By John Greening

It is one thing to have a pile of random car parts, but quite another to assemble those parts into a finely tuned and operationally sound automobile. Every part in the pile has value, but if you fail to connect the parts properly, you will not achieve the intended results.

In a similar way, individual verses of Scripture realize their greatest potential when taught in their context that explains their true and full meaning. Each verse by itself is God’s inspired truth. However, we may overlook God’s intent for a verse when it is not connected to others. As the divine author of Scripture, God formed books and intended each book to be seen in the flow of the entire Bible. This is how God communicates His ideas that He wants us to learn.

Second Timothy 3:16–17 is a primary statement about the origin of God’s Word. We believe in verbal plenary inspiration; each individual word of the original Scriptures, as well as the entire Bible, was God breathed. When words are understood in their context and in relationship to each other, the profitability of Scripture is realized in the form of doctrine, reproof, correction, and instruction in righteousness (v. 16). Scriptures achieve their divine purpose when the learning objective of perfected lives, equipped for every good work, becomes a reality (v. 17). When a believer is understanding and applying Scripture in the God-intended manner, that believer can possess a robust spiritual maturity that is finely tuned and operationally sound. Collectively, the local church will have a faith that is believed and practiced.

I am all for memorizing Scripture. As a boy, I memorized tons of verses to progress to the next level of achievement in a Bible club. Unfortunately, the Bible club program did not include structured teaching of those verses in a way that explained their intent. I did not profit fully from the Scriptures. Fortunately, the training I received from Sunday School teachers with organized curriculum, my pastor-dad as he preached the Word, and both of my parents as they taught me the content and implications of the Scriptures helped me grow in my understanding. Without that supplemental instruction, I easily could have had a pile of random Bible verses that didn’t benefit me to their fullest potential. I could have misused that pile of verses by drawing conclusions that the divine Author did not intend.

In its formation, the GARBC committed to a core of theological tenets known as the fundamentals, based on a comprehensive doctrinal study of the Word of God. Association founders thoroughly explained the fundamentals by developing articles of faith. These articles provide the doctrinal construct that gives us our identity as a fellowship. The inspiration and authority of the Scriptures are the basis on which all the doctrines rest. We believe all of God’s Word is truth.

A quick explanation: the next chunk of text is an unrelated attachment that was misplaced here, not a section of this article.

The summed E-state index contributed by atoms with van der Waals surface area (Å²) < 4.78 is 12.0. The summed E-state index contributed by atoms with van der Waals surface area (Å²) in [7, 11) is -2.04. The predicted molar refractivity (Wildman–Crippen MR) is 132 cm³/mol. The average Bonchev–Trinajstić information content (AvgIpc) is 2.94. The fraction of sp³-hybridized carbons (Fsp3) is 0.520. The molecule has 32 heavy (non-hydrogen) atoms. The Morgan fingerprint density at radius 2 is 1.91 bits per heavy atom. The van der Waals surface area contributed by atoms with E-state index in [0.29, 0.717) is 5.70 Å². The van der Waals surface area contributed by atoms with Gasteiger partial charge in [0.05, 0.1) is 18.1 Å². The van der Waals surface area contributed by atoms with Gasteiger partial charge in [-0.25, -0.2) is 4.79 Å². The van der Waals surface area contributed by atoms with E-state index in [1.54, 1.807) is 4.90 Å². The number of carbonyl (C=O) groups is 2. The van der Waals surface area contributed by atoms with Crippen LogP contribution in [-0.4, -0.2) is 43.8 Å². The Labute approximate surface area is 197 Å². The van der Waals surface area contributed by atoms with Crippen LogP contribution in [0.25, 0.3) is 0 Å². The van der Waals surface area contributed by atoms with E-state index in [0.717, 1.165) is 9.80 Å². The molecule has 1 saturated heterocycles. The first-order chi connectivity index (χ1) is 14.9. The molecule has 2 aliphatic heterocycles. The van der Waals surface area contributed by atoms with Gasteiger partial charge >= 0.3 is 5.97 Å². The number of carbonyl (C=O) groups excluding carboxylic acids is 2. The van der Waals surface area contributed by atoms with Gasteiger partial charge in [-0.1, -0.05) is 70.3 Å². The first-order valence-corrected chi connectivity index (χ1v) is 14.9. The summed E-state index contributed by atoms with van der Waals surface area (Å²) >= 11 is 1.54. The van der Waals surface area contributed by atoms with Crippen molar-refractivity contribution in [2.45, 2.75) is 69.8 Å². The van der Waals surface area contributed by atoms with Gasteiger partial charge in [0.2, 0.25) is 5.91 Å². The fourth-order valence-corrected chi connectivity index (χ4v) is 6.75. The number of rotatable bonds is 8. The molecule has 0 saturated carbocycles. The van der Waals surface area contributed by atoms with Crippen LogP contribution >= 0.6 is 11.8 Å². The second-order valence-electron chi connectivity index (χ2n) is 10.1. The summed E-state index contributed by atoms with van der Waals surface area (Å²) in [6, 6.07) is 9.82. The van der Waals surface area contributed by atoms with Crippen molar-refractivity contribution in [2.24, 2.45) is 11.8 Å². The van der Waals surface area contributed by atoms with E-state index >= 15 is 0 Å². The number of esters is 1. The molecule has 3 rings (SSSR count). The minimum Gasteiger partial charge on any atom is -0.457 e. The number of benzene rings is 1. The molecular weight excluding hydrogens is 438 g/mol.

However, having a doctrinal statement is not enough. The Scriptures are meant to be taught. In the surrounding context of 2 Timothy 3:16–17, we discover that Timothy learned the Scriptures as a boy, making him wise for salvation (v. 15). Timothy did not simply memorize a pile of verses. He learned the Holy Scriptures from someone who taught him what the Scriptures meant (v. 14).

Every week when we are in our home church, Daria and I teach the Word of God to children. We use the Kids4Truth Clubs children’s program published by RBP. Kids4Truth Clubs is a remarkable approach to teaching the Scriptures in an organized and age-appropriate manner so that kids learn doctrine. Our students are not only learning verses, but they are beginning to understand what those verses mean in real life. The program’s purposeful explanation of the verses is resulting in the students’ growing faith and practice.

As Paul admonished in 2 Timothy 4:2, the Word of God is to be preached. Every week pastors of Regular Baptist churches are preaching the Word of God in an expository manner. They present Scripture not as a random pile of verses but as a divinely designed canon, taught according to their divine contextual intent. The faithful and consistent teaching of the entire Word will achieve the learning objective of perfected lives equipped for every good work.

Remember the car parts? Just because you have a trove of auto supplies doesn’t mean your car will run well. Likewise, a pile of unrelated Bible verses won’t ensure spiritual maturity. Make sure you are getting the most profitability from your Bible instruction. Teach all Scripture for doctrine, for reproof, for correction, for instruction in righteousness, and learners will grow in their faith and practice.

John Greening is national representative of the General Association of Regular Baptist Churches.